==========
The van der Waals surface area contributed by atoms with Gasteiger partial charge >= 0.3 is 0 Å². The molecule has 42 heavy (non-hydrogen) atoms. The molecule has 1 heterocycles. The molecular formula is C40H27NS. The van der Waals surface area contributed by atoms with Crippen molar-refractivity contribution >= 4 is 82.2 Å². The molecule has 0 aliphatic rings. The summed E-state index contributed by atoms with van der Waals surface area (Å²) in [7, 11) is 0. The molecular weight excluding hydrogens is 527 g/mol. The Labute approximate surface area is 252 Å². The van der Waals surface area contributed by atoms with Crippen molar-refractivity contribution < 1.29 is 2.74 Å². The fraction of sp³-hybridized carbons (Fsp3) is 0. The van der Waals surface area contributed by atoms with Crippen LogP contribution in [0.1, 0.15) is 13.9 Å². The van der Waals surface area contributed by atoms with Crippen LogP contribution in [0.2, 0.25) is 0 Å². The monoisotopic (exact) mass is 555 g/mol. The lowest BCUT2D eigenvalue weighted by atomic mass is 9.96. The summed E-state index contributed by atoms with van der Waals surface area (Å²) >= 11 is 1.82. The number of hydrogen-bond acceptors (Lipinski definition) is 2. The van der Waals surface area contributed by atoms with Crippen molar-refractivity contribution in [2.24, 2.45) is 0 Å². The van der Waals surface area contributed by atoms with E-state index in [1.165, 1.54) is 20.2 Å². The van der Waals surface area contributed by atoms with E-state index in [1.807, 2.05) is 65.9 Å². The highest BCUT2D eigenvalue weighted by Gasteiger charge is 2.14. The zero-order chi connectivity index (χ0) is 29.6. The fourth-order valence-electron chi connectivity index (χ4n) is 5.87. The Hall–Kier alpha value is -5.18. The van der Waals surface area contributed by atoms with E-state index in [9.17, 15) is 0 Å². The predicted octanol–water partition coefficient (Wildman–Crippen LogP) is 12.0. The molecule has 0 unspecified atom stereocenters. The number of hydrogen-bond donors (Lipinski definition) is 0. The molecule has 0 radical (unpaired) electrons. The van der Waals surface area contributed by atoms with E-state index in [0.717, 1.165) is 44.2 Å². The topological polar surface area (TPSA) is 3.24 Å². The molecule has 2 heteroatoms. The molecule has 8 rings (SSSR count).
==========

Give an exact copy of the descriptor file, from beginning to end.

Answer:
The van der Waals surface area contributed by atoms with Gasteiger partial charge >= 0.3 is 0 Å². The molecule has 42 heavy (non-hydrogen) atoms. The molecule has 1 heterocycles. The molecular formula is C40H27NS. The van der Waals surface area contributed by atoms with Crippen molar-refractivity contribution >= 4 is 82.2 Å². The molecule has 0 aliphatic rings. The summed E-state index contributed by atoms with van der Waals surface area (Å²) in [7, 11) is 0. The molecular weight excluding hydrogens is 527 g/mol. The Labute approximate surface area is 252 Å². The van der Waals surface area contributed by atoms with Crippen molar-refractivity contribution < 1.29 is 2.74 Å². The fraction of sp³-hybridized carbons (Fsp3) is 0. The van der Waals surface area contributed by atoms with Crippen LogP contribution in [0.1, 0.15) is 13.9 Å². The van der Waals surface area contributed by atoms with Crippen LogP contribution in [0.2, 0.25) is 0 Å². The monoisotopic (exact) mass is 555 g/mol. The lowest BCUT2D eigenvalue weighted by atomic mass is 9.96. The summed E-state index contributed by atoms with van der Waals surface area (Å²) >= 11 is 1.82. The number of hydrogen-bond acceptors (Lipinski definition) is 2. The van der Waals surface area contributed by atoms with Crippen molar-refractivity contribution in [2.24, 2.45) is 0 Å². The van der Waals surface area contributed by atoms with E-state index in [1.165, 1.54) is 20.2 Å². The van der Waals surface area contributed by atoms with E-state index in [1.807, 2.05) is 65.9 Å². The highest BCUT2D eigenvalue weighted by Gasteiger charge is 2.14. The zero-order chi connectivity index (χ0) is 29.6. The fourth-order valence-electron chi connectivity index (χ4n) is 5.87. The Hall–Kier alpha value is -5.18. The van der Waals surface area contributed by atoms with E-state index in [9.17, 15) is 0 Å². The predicted octanol–water partition coefficient (Wildman–Crippen LogP) is 12.0. The molecule has 0 unspecified atom stereocenters. The number of hydrogen-bond donors (Lipinski definition) is 0. The molecule has 0 radical (unpaired) electrons. The van der Waals surface area contributed by atoms with E-state index in [0.717, 1.165) is 44.2 Å². The topological polar surface area (TPSA) is 3.24 Å². The molecule has 2 heteroatoms. The molecule has 8 rings (SSSR count).